How buyers get sellers to sweeten the deal

To be clear, I'm primarily referring to purchasing agents and purchasing departments. These folks have mastered the art of getting sellers to sweeten deals. It's next to impossible to get most of them to appreciate the value of your products/services. They aren't evil; they are simply doing their jobs. They've been trained and are expected to purchase items at the lowest possible price. Using some or all of the following techniques makes it possible for them to mess with unsuspecting sellers. The key is to be aware of these tactics so they don't catch you by surprise, weaken your resolve and get you to think that lowering price is the way to win a deal. Purchasing departments:

  • Won't give any supplier 100% of the business. By keeping at least two suppliers they are able to play one against the other should issues arise, etc.

  • Request better payment terms and may even threaten slower payment unless you lower your price. Know which is most important to your company at that time, maintaining high rates or cash flow availability.

  • Tell you they have another quote that came in at a lower price. Often they won't share how much lower the quote is, or, if they do share they likely tell you a number that is significantly lower than yours to see how much you'll move.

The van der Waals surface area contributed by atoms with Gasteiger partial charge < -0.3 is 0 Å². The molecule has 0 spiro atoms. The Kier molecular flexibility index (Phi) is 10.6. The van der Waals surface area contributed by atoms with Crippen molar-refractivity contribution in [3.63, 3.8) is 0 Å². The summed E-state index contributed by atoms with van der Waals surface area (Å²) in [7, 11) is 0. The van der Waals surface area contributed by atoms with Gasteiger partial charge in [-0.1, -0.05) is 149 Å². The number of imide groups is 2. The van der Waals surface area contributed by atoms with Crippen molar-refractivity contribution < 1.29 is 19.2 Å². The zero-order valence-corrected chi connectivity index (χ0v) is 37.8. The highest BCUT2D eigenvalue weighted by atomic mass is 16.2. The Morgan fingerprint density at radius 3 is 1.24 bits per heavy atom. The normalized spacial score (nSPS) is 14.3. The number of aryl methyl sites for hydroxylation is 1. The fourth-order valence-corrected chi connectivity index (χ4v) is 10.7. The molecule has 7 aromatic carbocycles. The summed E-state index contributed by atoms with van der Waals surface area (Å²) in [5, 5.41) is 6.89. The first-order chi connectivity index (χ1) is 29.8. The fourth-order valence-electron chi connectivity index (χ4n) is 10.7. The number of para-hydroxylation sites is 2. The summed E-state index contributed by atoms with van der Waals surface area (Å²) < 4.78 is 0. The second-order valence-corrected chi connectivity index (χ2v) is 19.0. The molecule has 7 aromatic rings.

• Will be vague on a few items on the bid. They hope that suppliers will provide new ideas or recommendations that they can then use against other suppliers. Ask for clarification.

  • Get quotes from 5+ suppliers. They do this to make sure they are getting the lowest price and to compare terms; more often though they do this to validate their current supplier. Determine how many quotes without orders you should submit before you stop quoting. Protect your time and resources.

  • Demand your lowest rate in exchange for their high volume of business. Watch out. Don't lose your leverage. If you lower your rate make sure everything else of importance is agreed to i.e., payment terms, number of revisions allowed, etc.

  • Give a fictitious purchase date or stall making a purchase. They do this to make sellers nervous about making their goals and because it works. Watch out for opportunities that get pushed back to a later date. Question why that is happening, how real it truly is.

  • Go missing. They know how frustrating it is for sellers to play hide and seek so they become purposefully hard to reach. This, of course, gets sellers thinking that they've already lost or will lose the business. The only way for sellers to combat that pressure is to have multiple 'real' deals in their pipeline.

Pay attention when these tactics are used, push back a bit, call their bluff every now and then, know when to stand firm and know when to walk away. When they say 'Jump!' we don't need to ask 'How high?'

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